Thursday, February 17, 2005

Bali beautiful

Bali is a very spiritual place. The temple architecture reminded me of those at Cambodia's Angkor, except that Bali feels like a living spirituality, rather than a historical relic. Everyday, people place small offerings all over the place - on the street, at shrines, in various nooks and crannies. Pre-made offerings can be bought at the market:

In Ubud, I took a Balinese cooking class at the Casa Luna Cooking School.

The cooking school was conveniently run by the same people who ran my lodgings, the Honeymoon Guesthouse. I adored my room my second night there, which overlooked the beautiful, Mediterrannean-style pool. I leisurely enjoyed my breakfast that was delivered to my balcony.

All in all, a relaxing trip in a very lush place.

Wednesday, February 16, 2005

Happy Year of the Chicken!

Back from a much-needed Lunar New Year vacation to Bali. I haven't yet uploaded photos to my computer, so I will post a more detailed entry later. To tide you over until then, here's a photo from my veggie wedding.

Yes, it looks like there's shrimp tempura, but its all soy.

Thursday, February 03, 2005

Taiwanese weddings

I went to my second cousin's wedding on Sunday. I'd never seen him before, but went as my mom's representative. The most interesting fact about the wedding is that since my great-uncle manages a temple, all of the food served was vegetarian. Vegetarianism is quite common in this Bhuddist-influenced culture, and its amazing what can be done with soybeans, including vegetrian "sashimi" and "shrimp tempura." Like most weddings in Taiwan, this was a multi-course affair, that ended with little paper cups of durian ice cream that I dared not touch.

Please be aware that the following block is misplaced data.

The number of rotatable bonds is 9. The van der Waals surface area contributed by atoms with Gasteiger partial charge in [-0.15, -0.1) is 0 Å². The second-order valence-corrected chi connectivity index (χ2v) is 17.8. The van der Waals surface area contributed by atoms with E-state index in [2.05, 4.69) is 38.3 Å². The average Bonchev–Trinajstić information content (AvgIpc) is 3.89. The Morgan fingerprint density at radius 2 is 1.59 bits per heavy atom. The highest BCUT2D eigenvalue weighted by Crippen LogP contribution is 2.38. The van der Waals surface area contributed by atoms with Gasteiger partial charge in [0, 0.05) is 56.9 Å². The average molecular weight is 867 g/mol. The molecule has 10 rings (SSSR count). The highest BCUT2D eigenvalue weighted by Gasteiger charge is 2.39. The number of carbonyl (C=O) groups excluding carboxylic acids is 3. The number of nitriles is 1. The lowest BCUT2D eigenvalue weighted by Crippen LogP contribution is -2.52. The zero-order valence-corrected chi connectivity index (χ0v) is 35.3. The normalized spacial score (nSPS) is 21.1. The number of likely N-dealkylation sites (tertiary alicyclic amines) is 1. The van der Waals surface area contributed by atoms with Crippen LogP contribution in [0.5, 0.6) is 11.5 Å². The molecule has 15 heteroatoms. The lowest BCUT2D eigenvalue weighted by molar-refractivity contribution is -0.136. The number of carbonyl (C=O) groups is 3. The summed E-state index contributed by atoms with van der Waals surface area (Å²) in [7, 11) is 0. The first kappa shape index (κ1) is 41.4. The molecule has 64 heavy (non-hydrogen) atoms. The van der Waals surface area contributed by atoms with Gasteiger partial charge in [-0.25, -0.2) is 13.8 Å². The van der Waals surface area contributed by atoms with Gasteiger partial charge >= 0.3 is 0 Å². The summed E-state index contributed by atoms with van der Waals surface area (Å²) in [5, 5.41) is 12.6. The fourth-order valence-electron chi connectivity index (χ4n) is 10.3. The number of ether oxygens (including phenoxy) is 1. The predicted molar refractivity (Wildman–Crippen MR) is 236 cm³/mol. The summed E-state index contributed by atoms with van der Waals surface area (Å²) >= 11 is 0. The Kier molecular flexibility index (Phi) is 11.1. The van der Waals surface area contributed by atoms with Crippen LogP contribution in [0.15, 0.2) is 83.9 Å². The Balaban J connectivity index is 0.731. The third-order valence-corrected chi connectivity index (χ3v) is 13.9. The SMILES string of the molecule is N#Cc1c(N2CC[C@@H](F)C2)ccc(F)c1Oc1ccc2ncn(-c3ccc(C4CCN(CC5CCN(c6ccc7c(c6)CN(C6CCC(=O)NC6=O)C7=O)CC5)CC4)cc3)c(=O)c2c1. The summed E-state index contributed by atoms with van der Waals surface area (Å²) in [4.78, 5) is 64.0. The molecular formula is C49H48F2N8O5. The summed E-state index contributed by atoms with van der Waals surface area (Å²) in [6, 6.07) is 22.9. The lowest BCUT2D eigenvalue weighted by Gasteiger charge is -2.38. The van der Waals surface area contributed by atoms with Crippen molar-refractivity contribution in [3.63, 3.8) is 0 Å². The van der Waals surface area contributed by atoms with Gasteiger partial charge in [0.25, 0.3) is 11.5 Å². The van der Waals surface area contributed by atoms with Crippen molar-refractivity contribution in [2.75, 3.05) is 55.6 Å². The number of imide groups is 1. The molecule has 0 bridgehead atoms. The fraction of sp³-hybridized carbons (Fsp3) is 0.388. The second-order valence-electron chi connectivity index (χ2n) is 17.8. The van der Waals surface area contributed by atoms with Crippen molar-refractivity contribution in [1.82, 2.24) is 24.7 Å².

This was also a more traditional Taiwanese wedding, held on the road near the groom's home. A tent was set up, but not the white, billowy kind that one imagines in the States. These have are the red-and-blue striped plastic awning ubiquitous throughout Asia, with over 50 tables were crowded underneath, complete with red plastic stools for seating. As usual, a good portion of the guests did not bother to dress up for the wedding: sweats, sneakers, and windbreakers.

As a foreigner, I often feel that Taiwanese weddings are impersonal. But at the same time, this wedding was very personal, as my aunt took me around and introduced me as my mother's daughter. My distant relatives scrutiny of my face, followed by exclamations of "she looks just like her mother!" provided a brief tunnel through time to my mother's past.